first_imgSign up for our COVID-19 newsletter to stay up-to-date on the latest coronavirus news throughout New York A grand jury empaneled in Staten Island has declined to indict an NYPD officer in connection with the chokehold death of Eric Garner, according to multiple reports. The New York Times reported that the grand jury’s decision came Wednesday, citing a person familiar with the grand jury.The news comes a little more than a week after a grand jury in Ferguson, Mo., declined to indict a white police officer in the shooting death of Michael Brown, an unarmed black teenager.In that case, the decision led to almost immediate protests and riots in and around Ferguson, and they subsequently spread across the country.New York City officials on Tuesday said they were preparing for potential protests depending on the outcome of the grand jury’s decision in Garner’s death.New York City Mayor Bill de Blasio reportedly cancelled an appearance after news of the non-indictment was initially reported.Garner died July 17 following a confrontation with police. While officers were trying to arrest the 43-year-old man for selling loose cigarettes in Staten Island, the officer the grand jury was considering whether to indict, Daniel Pantaleo, was seen on video placing Garner in a chokehold.Garner was heard in the video saying, “I can’t breathe.”More than a month later, the city medical examiner ruled Garner’s death a homicide, noting that the chokehold had contributed to his death. The chokehold is prohibited by New York Police Department policy.Richmand County District Attorney Daniel Donovan Jr. released a statement Wednesday in which he expressed his condolences to Garner’s family.“After deliberation on the evidence presented in this matter, the grand jury found that there was no reasonable cause to vote an indictment,” he said. “Upon Eric Garner’s death, investigations were immediately commenced, and independently conducted, by the Office of the New York City Chief Medical Examiner, the Internal Affairs Bureau of the New York Police Department, and the Richmond County District Attorney’s Office.”During a four-month investigation, Donovan’s office interviewed 22 civilian witnesses who said they saw part of the confrontation.The grand jury was made up of 23 people whose identities are kept secret. Unlike in the Ferguson grand jury in which the race and sex of the jurors was made public, New York laws prohibit the disclosure of information regarding the grand jury process.“It is important to understand that under New York law everything that happens in the grand jury is secret; therefore only very limited or no disclosure is permitted,” Donovan said in his statement. “Moreover, those limited disclosures can only be made after an application has been made for a court order allowing disclosure, and said application has been granted.“Disclosure of anything further,” he added, “may be a violation of New York law.”The New York Civil Liberties Union released a statement following reports of the non-indictment questioning the ability of the NYPD to hold officers accountable.“The failure of the Staten Island Grand Jury to file an indictment in the killing of Eric Garner leaves New Yorkers with an inescapable question: How will the NYPD hold the officers involved accountable for his death?” NYCLU Executive Director Donna Lieberman said. “And what will Commissioner Bratton do to ensure that this is the last tragedy of its kind? Unless the Police Department aggressively deals with its culture of impunity and trains officers that they must simultaneously protect both safety and individual rights, officers will continue to believe that they can act without consequence.”U.S. Sen. Kirsten Gillibrand (D-NY) and others called on the U.S. Department of Justice to launch an investigation into the issue, similar to the concurrent federal probe that is continuing in the Ferguson case.“The death of Eric Garner is a tragedy that demands accountability,” Gillibrand said. “Nobody unarmed should die on a New York City street corner for suspected low-level offenses. I’m shocked by this grand jury decision.”Read Donovan’s full statement:Statement by Richmond County District Attorney by ColinCampbelllast_img read more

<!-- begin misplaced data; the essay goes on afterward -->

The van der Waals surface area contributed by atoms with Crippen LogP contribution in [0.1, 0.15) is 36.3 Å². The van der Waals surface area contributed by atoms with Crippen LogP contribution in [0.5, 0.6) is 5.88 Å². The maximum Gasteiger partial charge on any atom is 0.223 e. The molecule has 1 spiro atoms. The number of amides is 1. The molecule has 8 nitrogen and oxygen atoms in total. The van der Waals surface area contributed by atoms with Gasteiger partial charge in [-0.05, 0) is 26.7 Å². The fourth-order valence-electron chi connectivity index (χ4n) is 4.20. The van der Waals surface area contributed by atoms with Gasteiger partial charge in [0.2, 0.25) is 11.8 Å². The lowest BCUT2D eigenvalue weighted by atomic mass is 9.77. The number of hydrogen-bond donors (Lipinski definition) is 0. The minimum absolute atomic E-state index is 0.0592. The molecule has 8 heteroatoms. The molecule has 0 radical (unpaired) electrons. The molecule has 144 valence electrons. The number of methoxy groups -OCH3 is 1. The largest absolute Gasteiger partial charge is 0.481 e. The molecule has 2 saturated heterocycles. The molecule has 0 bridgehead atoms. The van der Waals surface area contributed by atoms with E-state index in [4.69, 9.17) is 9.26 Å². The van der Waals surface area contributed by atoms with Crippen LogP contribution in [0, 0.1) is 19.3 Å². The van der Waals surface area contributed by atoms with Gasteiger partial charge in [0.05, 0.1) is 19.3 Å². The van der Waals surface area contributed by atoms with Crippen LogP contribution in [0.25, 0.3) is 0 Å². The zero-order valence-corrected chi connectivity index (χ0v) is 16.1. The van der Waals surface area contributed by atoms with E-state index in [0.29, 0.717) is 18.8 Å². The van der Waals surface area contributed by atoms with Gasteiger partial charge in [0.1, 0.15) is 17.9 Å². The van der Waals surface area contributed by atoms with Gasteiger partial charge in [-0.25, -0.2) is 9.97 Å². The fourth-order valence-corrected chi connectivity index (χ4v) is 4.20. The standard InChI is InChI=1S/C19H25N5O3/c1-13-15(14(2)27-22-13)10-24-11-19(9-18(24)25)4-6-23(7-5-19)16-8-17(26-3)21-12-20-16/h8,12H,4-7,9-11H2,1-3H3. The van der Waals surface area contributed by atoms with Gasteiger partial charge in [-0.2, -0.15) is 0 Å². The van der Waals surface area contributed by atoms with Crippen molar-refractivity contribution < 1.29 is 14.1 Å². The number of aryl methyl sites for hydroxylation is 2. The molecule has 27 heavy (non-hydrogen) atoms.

Pols missed the point of student protests